Student Handbook

Alphabetical Listing

A | B | C | D | E | F | G | H | I | J | K | L | M | N | O | P | R | S | T | U | V | W

Absence from Classes Due to Illness or Emergency

The preferred way of reporting absences is for students to contact their professors directly. Most faculty list their telephone numbers and e-mail addresses on their syllabi.

Faculty generally state their positions on student absences from class in the course outlines provided to students at the beginning of each semester. Faculty may wish to receive verification from the student of the reason for a student’s absence. Faculty members are responsible for deciding what absences are legitimate.

Students should provide, if possible, advance notice to faculty of absences from classes and explain the reasons. Students are also responsible for providing documentation for faculty members to verify reasons for absences from classes. This may consist of a statement from a doctor, a report from the Health Center, or an obituary notice.

The Dean of Students and the Dean of Academic Planning and Advising attempt to facilitate communication between students and their faculty when students must be absent from classes for an extended period of time (one week or longer) and they are not able to contact their faculty directly. More detailed information regarding absences may be found in the policy section of this handbook.

Academic Advisors

Academic advisors are faculty members who assist students in planning their academic programs. Students who have declared majors are assigned advisors in their major departments. Students who have not yet declared majors are assigned advisors by the Office of the Dean Dean of Academic Planning and Advising.

Students should contact their academic advisors when planning their programs for the following semester. Freshmen and first semester transfer students, students in AOP programs, and students on academic probation are required to meet with their advisor before registration. Advisors are available during office hours or by appointment. Contact your advisor or the department secretary for office hour availability. Although the advisor’s role in offering aid is very important, the ultimate responsibility for devising suitable schedules and meeting degree requirements rests with the student. Thus, before meeting with their faculty advisors students should become familiar with the College’s requirements, their department’s requirements, and their own academic transcripts.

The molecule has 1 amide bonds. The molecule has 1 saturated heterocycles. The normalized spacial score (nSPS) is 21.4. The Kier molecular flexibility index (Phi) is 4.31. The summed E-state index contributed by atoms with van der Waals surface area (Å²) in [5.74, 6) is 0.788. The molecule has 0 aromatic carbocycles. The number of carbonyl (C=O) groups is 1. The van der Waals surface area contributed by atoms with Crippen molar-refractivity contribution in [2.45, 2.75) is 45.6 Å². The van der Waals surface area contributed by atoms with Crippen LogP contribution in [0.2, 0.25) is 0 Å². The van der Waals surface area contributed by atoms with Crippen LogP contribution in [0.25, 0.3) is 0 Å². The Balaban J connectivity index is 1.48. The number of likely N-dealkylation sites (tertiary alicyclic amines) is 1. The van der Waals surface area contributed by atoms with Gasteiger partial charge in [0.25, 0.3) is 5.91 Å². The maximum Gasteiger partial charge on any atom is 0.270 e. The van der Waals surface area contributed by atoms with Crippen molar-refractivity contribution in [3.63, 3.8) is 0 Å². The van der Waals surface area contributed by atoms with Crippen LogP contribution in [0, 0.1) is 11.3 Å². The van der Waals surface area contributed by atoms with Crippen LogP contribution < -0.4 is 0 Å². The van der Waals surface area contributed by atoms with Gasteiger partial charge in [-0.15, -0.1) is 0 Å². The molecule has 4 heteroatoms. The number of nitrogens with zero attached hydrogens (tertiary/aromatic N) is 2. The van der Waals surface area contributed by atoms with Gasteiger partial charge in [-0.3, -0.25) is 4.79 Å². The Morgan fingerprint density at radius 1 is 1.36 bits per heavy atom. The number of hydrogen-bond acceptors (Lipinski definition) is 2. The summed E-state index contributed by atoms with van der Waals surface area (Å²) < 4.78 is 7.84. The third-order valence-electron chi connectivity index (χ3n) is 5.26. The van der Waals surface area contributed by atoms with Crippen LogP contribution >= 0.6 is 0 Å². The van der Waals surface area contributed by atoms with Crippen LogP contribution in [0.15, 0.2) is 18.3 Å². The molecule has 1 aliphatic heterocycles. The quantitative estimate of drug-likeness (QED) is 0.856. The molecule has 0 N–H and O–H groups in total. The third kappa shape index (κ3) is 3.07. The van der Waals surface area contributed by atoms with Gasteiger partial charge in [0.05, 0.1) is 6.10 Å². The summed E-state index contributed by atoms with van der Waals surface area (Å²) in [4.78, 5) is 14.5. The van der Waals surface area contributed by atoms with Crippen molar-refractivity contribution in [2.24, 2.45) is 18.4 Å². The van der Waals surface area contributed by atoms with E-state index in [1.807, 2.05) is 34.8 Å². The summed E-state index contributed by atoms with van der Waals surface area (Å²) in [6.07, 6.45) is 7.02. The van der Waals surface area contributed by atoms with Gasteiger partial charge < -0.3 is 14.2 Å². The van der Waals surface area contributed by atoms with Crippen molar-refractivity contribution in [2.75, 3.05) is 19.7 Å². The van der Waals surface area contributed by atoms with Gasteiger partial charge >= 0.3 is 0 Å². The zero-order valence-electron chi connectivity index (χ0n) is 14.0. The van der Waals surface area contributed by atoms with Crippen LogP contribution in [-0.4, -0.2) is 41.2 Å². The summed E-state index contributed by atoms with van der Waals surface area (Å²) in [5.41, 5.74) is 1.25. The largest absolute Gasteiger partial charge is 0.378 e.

Academic Standards

All students are expected to maintain satisfactory levels of academic achievement (at least a 2.0 cumulative grade point average) throughout their tenure at Geneseo and to make satisfactory progress toward their degrees.

The College recognizes that some students will need assistance in making the adjustment to the demands of academic work. The College’s academic standards regulations provide short-term, provisional requirements that are intended to help these students make satisfactory progress toward their degrees. For more detailed information regarding standards, please refer to

Accessibility Services

SUNY Geneseo is committed to helping our students with disabilities meet their educational goals. The office coordinates appropriate accommodations according to individual documentation. Accommodations may include note taking, sign language or oral interpreting, test accommodations (i.e., extended time, alternate location, etc.) reading/taping services, taping lectures, class relocation, as well as accommodations unique to the individual. The Office of Accessibility Services (OAS) also provides general advocacy.

It is the responsibility of the student with a disability to identify himself/herself to OAS and to provide current professional documentation of the disability. Students have the right to receive academic accommodations for documented disabilities only. Students with disabilities are encouraged to identify themselves prior to the beginning of each semester so that OAS may better serve and plan for each student's needs.

Students wishing to access services must present documentation from an appropriate source such as a medical doctor, licensed clinical psychologist, or psychiatrist. This documentation, together with a personal interview with the Director, will be used to determine appropriate and reasonable academic accommodation plans. Guidelines for appropriate documentation can be requested from OAS. All documentation is maintained separate from academic files and remains confidential.